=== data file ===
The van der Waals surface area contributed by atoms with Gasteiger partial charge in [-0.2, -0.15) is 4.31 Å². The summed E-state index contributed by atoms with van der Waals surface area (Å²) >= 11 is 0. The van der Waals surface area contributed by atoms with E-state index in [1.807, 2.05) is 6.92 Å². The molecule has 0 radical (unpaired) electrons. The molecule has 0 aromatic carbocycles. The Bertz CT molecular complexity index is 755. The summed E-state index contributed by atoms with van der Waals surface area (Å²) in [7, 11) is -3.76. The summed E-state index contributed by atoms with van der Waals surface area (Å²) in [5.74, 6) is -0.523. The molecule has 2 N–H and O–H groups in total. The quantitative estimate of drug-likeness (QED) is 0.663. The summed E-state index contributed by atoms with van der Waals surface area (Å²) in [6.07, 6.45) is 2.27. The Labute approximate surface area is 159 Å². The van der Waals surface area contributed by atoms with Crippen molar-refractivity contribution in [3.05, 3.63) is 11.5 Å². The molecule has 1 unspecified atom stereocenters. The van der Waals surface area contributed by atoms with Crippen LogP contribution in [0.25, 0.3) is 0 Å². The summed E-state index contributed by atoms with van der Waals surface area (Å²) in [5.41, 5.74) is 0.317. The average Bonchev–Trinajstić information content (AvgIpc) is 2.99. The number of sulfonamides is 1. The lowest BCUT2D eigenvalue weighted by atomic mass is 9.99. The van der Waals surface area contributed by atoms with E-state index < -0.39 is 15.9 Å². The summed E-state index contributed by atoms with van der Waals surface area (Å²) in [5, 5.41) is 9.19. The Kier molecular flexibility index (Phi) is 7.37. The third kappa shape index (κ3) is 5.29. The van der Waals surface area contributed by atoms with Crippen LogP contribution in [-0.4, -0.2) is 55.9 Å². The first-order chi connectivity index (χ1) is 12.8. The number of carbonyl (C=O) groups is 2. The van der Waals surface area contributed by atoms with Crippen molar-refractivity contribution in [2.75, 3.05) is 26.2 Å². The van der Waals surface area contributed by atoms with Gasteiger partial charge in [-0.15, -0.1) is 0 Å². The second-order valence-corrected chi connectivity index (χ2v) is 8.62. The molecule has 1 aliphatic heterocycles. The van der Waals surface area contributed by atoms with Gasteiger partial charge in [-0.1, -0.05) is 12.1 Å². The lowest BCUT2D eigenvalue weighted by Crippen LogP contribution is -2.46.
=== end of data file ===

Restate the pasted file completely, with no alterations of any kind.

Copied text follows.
The van der Waals surface area contributed by atoms with Gasteiger partial charge in [-0.2, -0.15) is 4.31 Å². The summed E-state index contributed by atoms with van der Waals surface area (Å²) >= 11 is 0. The van der Waals surface area contributed by atoms with E-state index in [1.807, 2.05) is 6.92 Å². The molecule has 0 radical (unpaired) electrons. The molecule has 0 aromatic carbocycles. The Bertz CT molecular complexity index is 755. The summed E-state index contributed by atoms with van der Waals surface area (Å²) in [7, 11) is -3.76. The summed E-state index contributed by atoms with van der Waals surface area (Å²) in [5.74, 6) is -0.523. The molecule has 2 N–H and O–H groups in total. The quantitative estimate of drug-likeness (QED) is 0.663. The summed E-state index contributed by atoms with van der Waals surface area (Å²) in [6.07, 6.45) is 2.27. The Labute approximate surface area is 159 Å². The van der Waals surface area contributed by atoms with Crippen molar-refractivity contribution in [3.05, 3.63) is 11.5 Å². The molecule has 1 unspecified atom stereocenters. The van der Waals surface area contributed by atoms with Crippen LogP contribution in [0.25, 0.3) is 0 Å². The summed E-state index contributed by atoms with van der Waals surface area (Å²) in [5.41, 5.74) is 0.317. The average Bonchev–Trinajstić information content (AvgIpc) is 2.99. The number of sulfonamides is 1. The lowest BCUT2D eigenvalue weighted by atomic mass is 9.99. The van der Waals surface area contributed by atoms with E-state index < -0.39 is 15.9 Å². The summed E-state index contributed by atoms with van der Waals surface area (Å²) in [5, 5.41) is 9.19. The Kier molecular flexibility index (Phi) is 7.37. The third kappa shape index (κ3) is 5.29. The van der Waals surface area contributed by atoms with Crippen LogP contribution in [-0.4, -0.2) is 55.9 Å². The first-order chi connectivity index (χ1) is 12.8. The number of carbonyl (C=O) groups is 2. The van der Waals surface area contributed by atoms with Crippen molar-refractivity contribution in [2.75, 3.05) is 26.2 Å². The van der Waals surface area contributed by atoms with Gasteiger partial charge in [-0.15, -0.1) is 0 Å². The second-order valence-corrected chi connectivity index (χ2v) is 8.62. The molecule has 1 aliphatic heterocycles. The van der Waals surface area contributed by atoms with Gasteiger partial charge in [-0.1, -0.05) is 12.1 Å². The lowest BCUT2D eigenvalue weighted by Crippen LogP contribution is -2.46.